It looks like many of the latter kind (the ones that would reopen and then give up) were smart enough no to even give partial-reopening a try because, as I said, most restaurants will run at a loss throughout the period of partial reopening. They cannot make it with their customer base cut in half … or worse.
53% of those listed on Yelp (which is most) that closed are gone for good. That is absolutely catastrophic. That’s the number on Yelp that have so fully given up that they have already reported to their customers they will never reopen!
If you’ve been thinking I have been too bearish about. all of this, wait until you see how bad it may become once many of those that have reopened give up the ghost in exhaustion:
85% of independent restaurants may go out of business by the end of 2020, according to the Independent Restaurant Coalition…. Independent restaurants, which comprise 70% of all restaurants, rely more heavily on dine-in revenue than chains and don’t have a corporate safety net or support system to fall back on.
As for the retail apocalypse that I’ve been describing for, at least, three years,
41% of businesses closed on Yelp have shut down for good during the coronavirus pandemic. Retail was hit the worst…. Los Angeles recorded the largest total number of closures with 11,774 business establishments shuttering, but Las Vegas has had the highest number of closures relative to the number of businesses in the city at 1,921…. Shopping and retail stores have suffered 27,663 closures.
We are not even to the middle of July, and already the first wave of permanent damage to wash over us is massive. Almost beyond belief! It’s a total tsunami of “permanent” business destruction, and a lot more waves are coming from all the businesses that are impacted by the businesses that have just shut down for good!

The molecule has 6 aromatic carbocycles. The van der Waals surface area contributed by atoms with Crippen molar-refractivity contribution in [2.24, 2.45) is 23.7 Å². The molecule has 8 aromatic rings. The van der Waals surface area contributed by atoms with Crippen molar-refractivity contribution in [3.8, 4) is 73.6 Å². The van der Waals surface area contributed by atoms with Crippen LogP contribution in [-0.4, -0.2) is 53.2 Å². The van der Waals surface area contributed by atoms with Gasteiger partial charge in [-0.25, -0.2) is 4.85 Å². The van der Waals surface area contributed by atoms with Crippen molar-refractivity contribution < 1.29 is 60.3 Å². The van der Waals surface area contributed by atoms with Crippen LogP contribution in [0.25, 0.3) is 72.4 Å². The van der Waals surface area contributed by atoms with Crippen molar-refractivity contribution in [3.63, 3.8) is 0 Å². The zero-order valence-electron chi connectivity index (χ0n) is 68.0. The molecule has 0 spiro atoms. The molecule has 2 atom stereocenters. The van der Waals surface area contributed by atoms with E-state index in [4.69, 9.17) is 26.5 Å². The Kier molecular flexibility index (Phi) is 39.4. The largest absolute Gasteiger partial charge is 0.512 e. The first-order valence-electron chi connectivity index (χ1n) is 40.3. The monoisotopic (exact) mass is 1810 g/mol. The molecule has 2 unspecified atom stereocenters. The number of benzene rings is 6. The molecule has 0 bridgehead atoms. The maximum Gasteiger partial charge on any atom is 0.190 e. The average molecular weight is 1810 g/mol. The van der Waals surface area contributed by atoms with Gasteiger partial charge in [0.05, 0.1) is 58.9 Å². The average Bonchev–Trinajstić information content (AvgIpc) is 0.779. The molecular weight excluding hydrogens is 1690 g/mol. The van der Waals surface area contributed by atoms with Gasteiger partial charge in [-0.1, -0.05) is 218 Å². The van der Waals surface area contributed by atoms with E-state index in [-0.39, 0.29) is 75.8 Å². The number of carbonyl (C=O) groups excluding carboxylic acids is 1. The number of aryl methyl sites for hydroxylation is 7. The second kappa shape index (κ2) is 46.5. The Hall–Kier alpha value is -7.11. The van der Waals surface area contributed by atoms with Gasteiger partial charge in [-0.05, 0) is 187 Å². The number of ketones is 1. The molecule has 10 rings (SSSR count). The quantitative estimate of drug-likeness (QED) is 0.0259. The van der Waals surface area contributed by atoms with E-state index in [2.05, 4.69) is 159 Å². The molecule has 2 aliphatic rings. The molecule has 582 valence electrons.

Yet, do you think I could convince bullish investors on other sites that we are going beyond a recession and into a second Great Depression and that the stock market is raving mad? Not even with my best arguments.
However that, too, fits exactly what I predicted, which was that bull-headed stock traders would certainly be the last to figure this out. I was so certain the lunacy and complete denial would keep charging ahead that I said I was going to bet my own retirement money on it in stocks for a short ride up, unless and until the COVIDcrisis came crashing back into the party with new headlines of rising cases and deaths. It almost immediately did, making the ride shorter than I anticipated because that was my self-imposed stop for getting out of the risk.